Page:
Egyptian Court Rejects Naji’s Third Appeal for Release

Ahmed Naji

Ahmed Naji

A Cairo court on Saturday rejected author Ahmed Naji’s third appeal for release from prison, where he has now served 10 months of a two-year sentence for “violating public modesty” with an excerpt from his book Use of Life which was reprinted in a state-owned newspaper in 2014. Naji still may have a chance at clemency, however, if President Abdel Fattah el-Sisi follows through on a promise to “review the status of those imprisoned for crimes related to freedom of expression and publishing.”

Use of Life is an experimental work that incorporates visual elements, including comics drawn by Ayman al-Zorkany. A 65-year-old reader claimed that an excerpt printed in 2014 in Akhbar al-Adab newspaper caused him to have heart palpitations, a drop in blood pressure, and severe illness because of its references to sexual acts and drug use. In addition to Naji’s prison sentence, the newspaper’s editor Tarek el-Taher also received a fine equivalent to about $1,300.

Also this week, a parliamentary committee rejected two proposals to abolish jail terms for publishing-related “offenses” like Naji’s, even though such sentences directly contradict Egypt’s new constitution of 2014. One MP, Abul Maaty Mostafa, went so far as to say that “if the penalty of incarceration in cases of indecency contradicts the constitution, then the constitution is flawed.” Mostafa also said that Nahguib Mahfouz, one of Egypt’s most revered novelists who won the Nobel Prize for Literature in 1988, was “a great author, but an indecent one” who should have been prosecuted during his lifetime if only someone had filed a case against him. Mahfouz died in 2006 at the age of 94.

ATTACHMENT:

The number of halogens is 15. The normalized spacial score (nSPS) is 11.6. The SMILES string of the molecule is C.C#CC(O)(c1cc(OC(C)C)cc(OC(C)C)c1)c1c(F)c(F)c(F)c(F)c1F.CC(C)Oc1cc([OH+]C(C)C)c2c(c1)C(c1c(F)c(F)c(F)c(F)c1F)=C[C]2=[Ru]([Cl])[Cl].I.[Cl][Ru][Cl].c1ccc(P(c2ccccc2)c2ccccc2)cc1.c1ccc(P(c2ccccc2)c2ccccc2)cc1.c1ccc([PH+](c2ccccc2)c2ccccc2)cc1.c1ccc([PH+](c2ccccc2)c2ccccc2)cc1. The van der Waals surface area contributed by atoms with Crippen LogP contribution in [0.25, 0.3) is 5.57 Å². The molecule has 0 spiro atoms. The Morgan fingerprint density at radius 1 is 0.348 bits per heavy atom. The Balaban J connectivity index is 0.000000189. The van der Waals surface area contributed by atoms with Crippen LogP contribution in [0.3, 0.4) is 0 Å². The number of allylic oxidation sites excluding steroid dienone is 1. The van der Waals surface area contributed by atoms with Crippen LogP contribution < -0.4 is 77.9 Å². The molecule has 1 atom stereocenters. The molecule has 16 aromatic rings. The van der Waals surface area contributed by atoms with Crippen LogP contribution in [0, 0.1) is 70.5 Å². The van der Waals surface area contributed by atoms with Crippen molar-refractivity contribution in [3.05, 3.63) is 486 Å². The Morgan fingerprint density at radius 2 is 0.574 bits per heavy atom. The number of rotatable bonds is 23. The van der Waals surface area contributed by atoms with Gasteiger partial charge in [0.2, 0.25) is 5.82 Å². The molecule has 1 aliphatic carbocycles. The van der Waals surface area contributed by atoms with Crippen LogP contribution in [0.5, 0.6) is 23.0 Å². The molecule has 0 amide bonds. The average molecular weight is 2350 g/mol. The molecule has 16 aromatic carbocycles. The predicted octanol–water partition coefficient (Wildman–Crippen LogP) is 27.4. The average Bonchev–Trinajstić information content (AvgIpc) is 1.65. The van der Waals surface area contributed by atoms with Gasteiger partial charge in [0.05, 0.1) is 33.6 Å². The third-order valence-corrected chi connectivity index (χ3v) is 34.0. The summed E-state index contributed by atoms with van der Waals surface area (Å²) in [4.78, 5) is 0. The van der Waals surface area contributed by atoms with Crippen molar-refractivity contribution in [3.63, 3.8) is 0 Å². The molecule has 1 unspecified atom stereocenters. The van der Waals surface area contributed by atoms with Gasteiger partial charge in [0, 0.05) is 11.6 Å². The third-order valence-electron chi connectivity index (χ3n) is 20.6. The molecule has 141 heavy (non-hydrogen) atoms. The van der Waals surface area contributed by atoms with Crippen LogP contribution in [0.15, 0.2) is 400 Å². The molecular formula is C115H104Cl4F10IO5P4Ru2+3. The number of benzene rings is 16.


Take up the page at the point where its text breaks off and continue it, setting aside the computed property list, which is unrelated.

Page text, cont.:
The parliamentary committee did agree, however, that charges for “violating public modesty” should be lodged only by government prosecutors and not by members of the public, as was the case with Naji and the satirical TV puppet Abla Fahita.

Naji’s next best hope for release now lies with another parliamentary body, the Detained Youth Committee, which Sisi established in October in an attempt to calm tensions with Egypt’s restive young people who are angered by high unemployment, lack of educational opportunities, and attacks on free expression under his government. The committee has already issued one list of prisoners to be released that did not include Naji, but one MP has hinted that he could still be on a future list.

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Contributing Editor Maren Williams is a reference librarian who enjoys free speech and rescue dogs.